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Buizert, C, Petrenko VV, Kavanaugh JL, Cuffey KM, Lifton NA, Brook EJ, Severinghaus JP.  2012.  In situ cosmogenic radiocarbon production and 2-D ice flow line modeling for an Antarctic blue ice area. Journal of Geophysical Research-Earth Surface. 117   10.1029/2011jf002086   AbstractWebsite

Radiocarbon measurements at ice margin sites and blue ice areas can potentially be used for ice dating, ablation rate estimates and paleoclimatic reconstructions. Part of the measured signal comes from in situ cosmogenic C-14 production in ice, and this component must be well understood before useful information can be extracted from C-14 data. We combine cosmic ray scaling and production estimates with a two-dimensional ice flow line model to study cosmogenic C-14 production at Taylor Glacier, Antarctica. We find (1) that C-14 production through thermal neutron capture by nitrogen in air bubbles is negligible; (2) that including ice flow patterns caused by basal topography can lead to a surface C-14 activity that differs by up to 25% from the activity calculated using an ablation-only approximation, which is used in all prior work; and (3) that at high ablation margin sites, solar modulation of the cosmic ray flux may change the strength of the dominant spallogenic production by up to 10%. As part of this effort we model two-dimensional ice flow along the central flow line of Taylor Glacier. We present two methods for parameterizing vertical strain rates, and assess which method is more reliable for Taylor Glacier. Finally, we present a sensitivity study from which we conclude that uncertainties in published cosmogenic production rates are the largest source of potential error. The results presented here can inform ongoing and future C-14 and ice flow studies at ice margin sites, including important paleoclimatic applications such as the reconstruction of paleoatmospheric C-14 content of methane.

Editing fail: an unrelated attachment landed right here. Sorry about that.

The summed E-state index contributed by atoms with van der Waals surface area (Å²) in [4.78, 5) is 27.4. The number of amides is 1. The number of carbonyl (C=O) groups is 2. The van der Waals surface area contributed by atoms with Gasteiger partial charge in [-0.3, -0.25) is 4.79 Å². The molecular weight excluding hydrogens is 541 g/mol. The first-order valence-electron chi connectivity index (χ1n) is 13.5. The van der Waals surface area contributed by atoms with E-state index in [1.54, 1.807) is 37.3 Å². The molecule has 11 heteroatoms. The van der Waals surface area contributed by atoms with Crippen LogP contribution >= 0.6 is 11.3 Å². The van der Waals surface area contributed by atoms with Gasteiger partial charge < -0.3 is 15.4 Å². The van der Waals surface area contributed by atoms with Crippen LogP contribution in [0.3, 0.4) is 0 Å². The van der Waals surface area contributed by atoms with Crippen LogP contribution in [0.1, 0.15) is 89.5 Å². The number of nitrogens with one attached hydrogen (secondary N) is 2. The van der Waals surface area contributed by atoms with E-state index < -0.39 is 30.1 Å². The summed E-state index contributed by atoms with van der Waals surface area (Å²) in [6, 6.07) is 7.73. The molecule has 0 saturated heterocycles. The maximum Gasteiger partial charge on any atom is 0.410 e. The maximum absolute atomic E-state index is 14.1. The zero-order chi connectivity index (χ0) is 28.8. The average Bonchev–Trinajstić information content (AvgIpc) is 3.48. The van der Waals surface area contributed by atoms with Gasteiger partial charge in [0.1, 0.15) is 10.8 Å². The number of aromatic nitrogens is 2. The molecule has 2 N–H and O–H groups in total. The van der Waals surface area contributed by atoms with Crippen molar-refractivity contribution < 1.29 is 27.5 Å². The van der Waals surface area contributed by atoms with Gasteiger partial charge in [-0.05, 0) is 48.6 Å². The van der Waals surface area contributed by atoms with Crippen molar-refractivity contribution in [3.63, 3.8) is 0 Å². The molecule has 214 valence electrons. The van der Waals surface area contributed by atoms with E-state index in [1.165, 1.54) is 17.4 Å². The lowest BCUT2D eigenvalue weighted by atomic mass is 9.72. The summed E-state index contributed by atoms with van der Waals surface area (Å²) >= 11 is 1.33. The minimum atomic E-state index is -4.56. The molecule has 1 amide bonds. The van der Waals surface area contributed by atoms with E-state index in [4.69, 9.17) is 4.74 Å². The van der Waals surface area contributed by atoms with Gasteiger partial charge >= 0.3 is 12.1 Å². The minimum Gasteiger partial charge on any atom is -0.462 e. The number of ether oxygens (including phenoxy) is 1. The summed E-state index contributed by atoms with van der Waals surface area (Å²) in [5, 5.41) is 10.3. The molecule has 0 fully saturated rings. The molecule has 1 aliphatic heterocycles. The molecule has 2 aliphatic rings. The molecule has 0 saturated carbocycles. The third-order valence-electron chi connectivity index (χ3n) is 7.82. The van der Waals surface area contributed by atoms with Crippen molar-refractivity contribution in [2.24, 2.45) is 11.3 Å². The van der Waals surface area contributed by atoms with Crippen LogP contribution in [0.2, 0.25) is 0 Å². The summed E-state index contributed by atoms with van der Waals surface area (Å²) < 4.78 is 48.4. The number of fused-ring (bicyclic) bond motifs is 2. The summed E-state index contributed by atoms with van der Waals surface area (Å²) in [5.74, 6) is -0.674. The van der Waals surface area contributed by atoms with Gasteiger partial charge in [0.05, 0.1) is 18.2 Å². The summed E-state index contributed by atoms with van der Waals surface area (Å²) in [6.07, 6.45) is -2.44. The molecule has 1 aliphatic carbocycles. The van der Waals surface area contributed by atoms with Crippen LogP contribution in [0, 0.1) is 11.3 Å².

Petrenko, VV, Smith AM, Brook EJ, Lowe D, Riedel K, Brailsford G, Hua Q, Schaefer H, Reeh N, Weiss RF, Etheridge D, Severinghaus JP.  2009.  14C-CH4 Measurements in Greenland Ice: Investigating Last Glacial Termination CH4 Sources. Science. 324:506-508.   10.1126/science.1168909   AbstractWebsite

The cause of a large increase of atmospheric methane concentration during the Younger Dryas-Preboreal abrupt climatic transition (similar to 11,600 years ago) has been the subject of much debate. The carbon-14 (C-14) content of methane ((CH4)-C-14) should distinguish between wetland and clathrate contributions to this increase. We present measurements of (CH4)-C-14 in glacial ice, targeting this transition, performed by using ice samples obtained from an ablation site in west Greenland. Measured (CH4)-C-14 values were higher than predicted under any scenario. Sample (CH4)-C-14 appears to be elevated by direct cosmogenic C-14 production in ice. C-14 of CO was measured to better understand this process and correct the sample (CH4)-C-14. Corrected results suggest that wetland sources were likely responsible for the majority of the Younger Dryas-Preboreal CH4 rise.

Petrenko, VV, Smith AM, Brailsford G, Riedel K, Hua Q, Lowe D, Severinghaus JP, Levchenko V, Bromley T, Moss R, Muhle J, Brook EJ.  2008.  A new method for analyzing (14)C of methane in ancient air extracted from glacial ice. Radiocarbon. 50:53-73. AbstractWebsite